GOP candidate Fred Karger, who won't be in the debate tonight and who's been shut out of all the others as well, in part because he's gay, sent a letter to New York Mayor Michael Bloomberg this weekend complaining about Perry's special treatment. Karger argues that Perry doesn't qualify for the debate because, among other things, he wasn't even a declared candidate before the end of the second quarter of 2011 and he has yet to file a single campaign disclosure form with the Federal Election Commission. Karger says that if Bloomberg is going to let Perry into the debate even though he doesn't qualify, then the debate sponsors have an obligation to let in all the other candidates who don't quite make the cut either, including Karger, former New Mexico Gov. Gary Johnson, and former Louisiana Gov. Buddy Roemer. Karger writes:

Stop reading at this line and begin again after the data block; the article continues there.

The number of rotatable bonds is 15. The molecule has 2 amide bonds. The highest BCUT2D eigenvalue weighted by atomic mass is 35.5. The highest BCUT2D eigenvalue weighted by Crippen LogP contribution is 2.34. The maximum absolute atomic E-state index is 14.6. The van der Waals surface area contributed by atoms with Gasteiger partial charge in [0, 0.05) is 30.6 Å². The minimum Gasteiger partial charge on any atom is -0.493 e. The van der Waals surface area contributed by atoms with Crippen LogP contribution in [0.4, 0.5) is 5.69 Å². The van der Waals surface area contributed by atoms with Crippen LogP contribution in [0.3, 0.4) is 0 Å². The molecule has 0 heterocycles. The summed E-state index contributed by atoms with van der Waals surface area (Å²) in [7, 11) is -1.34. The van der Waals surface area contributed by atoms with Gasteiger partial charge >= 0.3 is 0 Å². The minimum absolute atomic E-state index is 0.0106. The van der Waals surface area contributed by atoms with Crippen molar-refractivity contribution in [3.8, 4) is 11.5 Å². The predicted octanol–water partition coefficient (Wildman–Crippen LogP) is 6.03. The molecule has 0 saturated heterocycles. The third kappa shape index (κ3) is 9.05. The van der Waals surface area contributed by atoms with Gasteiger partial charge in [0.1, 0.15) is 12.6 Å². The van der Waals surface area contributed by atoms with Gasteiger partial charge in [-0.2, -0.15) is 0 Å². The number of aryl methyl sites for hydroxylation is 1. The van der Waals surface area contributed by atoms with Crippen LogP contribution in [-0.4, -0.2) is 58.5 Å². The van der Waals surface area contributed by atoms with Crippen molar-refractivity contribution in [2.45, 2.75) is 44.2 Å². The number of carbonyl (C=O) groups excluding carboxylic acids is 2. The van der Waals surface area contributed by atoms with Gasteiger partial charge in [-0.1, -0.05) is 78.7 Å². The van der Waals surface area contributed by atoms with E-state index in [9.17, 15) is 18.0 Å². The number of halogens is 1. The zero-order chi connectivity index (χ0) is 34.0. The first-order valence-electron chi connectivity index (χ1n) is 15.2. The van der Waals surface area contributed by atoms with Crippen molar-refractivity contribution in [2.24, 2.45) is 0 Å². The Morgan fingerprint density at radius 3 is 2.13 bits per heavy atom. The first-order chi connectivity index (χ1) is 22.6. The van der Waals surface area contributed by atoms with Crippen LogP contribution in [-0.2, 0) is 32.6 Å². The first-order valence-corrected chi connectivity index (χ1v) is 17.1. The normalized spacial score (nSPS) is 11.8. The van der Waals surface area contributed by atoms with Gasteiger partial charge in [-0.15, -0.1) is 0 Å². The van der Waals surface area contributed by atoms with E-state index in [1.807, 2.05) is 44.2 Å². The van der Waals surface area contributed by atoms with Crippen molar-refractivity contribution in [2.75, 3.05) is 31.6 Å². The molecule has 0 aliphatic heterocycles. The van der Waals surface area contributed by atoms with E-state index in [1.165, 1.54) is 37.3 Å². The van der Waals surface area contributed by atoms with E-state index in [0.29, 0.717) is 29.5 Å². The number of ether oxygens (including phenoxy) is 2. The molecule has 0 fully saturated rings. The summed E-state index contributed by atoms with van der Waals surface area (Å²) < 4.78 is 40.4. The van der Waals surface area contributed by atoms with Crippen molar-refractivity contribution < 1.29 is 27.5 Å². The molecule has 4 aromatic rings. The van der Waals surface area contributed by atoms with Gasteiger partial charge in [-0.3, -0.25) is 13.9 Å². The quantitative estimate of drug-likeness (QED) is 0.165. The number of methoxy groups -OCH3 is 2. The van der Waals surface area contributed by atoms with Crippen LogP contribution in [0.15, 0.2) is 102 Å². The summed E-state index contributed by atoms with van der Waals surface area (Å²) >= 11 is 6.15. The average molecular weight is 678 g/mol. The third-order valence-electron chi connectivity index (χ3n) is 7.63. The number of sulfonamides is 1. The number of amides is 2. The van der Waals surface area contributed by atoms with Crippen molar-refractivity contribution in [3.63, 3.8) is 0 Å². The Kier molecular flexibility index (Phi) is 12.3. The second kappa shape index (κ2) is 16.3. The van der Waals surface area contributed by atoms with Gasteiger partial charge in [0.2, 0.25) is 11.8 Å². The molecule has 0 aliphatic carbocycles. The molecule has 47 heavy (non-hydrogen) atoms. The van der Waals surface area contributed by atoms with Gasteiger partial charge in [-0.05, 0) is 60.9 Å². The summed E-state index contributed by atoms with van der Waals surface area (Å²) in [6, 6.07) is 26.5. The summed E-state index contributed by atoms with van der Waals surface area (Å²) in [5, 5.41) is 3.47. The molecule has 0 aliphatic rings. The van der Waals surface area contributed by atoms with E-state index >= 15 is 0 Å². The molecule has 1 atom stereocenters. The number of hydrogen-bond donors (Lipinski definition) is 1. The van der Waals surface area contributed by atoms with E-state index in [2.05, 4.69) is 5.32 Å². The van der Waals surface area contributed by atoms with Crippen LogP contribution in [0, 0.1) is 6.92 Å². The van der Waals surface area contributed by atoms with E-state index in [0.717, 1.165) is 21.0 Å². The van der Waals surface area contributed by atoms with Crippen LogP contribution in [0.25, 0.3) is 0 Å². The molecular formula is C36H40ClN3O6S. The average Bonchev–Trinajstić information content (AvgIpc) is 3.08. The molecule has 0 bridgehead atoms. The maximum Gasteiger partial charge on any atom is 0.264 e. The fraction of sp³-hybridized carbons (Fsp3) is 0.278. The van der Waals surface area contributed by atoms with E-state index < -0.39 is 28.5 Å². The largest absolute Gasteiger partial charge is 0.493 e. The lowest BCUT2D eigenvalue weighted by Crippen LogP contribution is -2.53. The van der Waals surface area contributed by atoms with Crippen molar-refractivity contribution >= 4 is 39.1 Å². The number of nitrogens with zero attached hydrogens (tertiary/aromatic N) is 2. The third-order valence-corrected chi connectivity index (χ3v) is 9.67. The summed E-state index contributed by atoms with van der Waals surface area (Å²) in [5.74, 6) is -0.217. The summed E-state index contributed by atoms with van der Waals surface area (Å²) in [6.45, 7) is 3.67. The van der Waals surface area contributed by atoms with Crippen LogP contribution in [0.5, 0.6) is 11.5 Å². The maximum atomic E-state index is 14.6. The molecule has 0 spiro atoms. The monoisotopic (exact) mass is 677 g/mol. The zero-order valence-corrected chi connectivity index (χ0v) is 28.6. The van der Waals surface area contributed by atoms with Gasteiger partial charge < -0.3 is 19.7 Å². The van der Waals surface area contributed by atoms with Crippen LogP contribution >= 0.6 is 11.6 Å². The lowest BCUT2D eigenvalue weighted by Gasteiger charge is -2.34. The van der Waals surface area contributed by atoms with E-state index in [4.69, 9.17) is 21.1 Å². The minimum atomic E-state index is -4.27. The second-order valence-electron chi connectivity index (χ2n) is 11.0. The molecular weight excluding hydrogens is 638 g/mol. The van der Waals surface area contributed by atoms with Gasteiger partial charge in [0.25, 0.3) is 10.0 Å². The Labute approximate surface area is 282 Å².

Mayor Bloomberg, since the debate organizers are not sticking to their own rules, then how about letting all serious Republican candidates for President on the stage to debate and talk about our ideas to fix the economy?

Let in former Governor’s Gary Johnson, Buddy Roemer and me. We all have much to add to this all important discussion.

Otherwise, under the organizers "pre-established objective criteria," Mr. Perry should not be allowed to debate Tuesday at Dartmouth.

It's a classic catch by Karger, who spent more than two decades specializing in the dark art of opposition research with such luminaries as the late GOP bad boy consultant Lee Atwater. Karger has used such skills to dog Mitt Romney, whom he accused of potential voter fraud earlier this year after discovering that Romney had voted in Massachusetts while apparently living in California. (Romney claimed to be residing one of his kids' basements in Massachusetts.)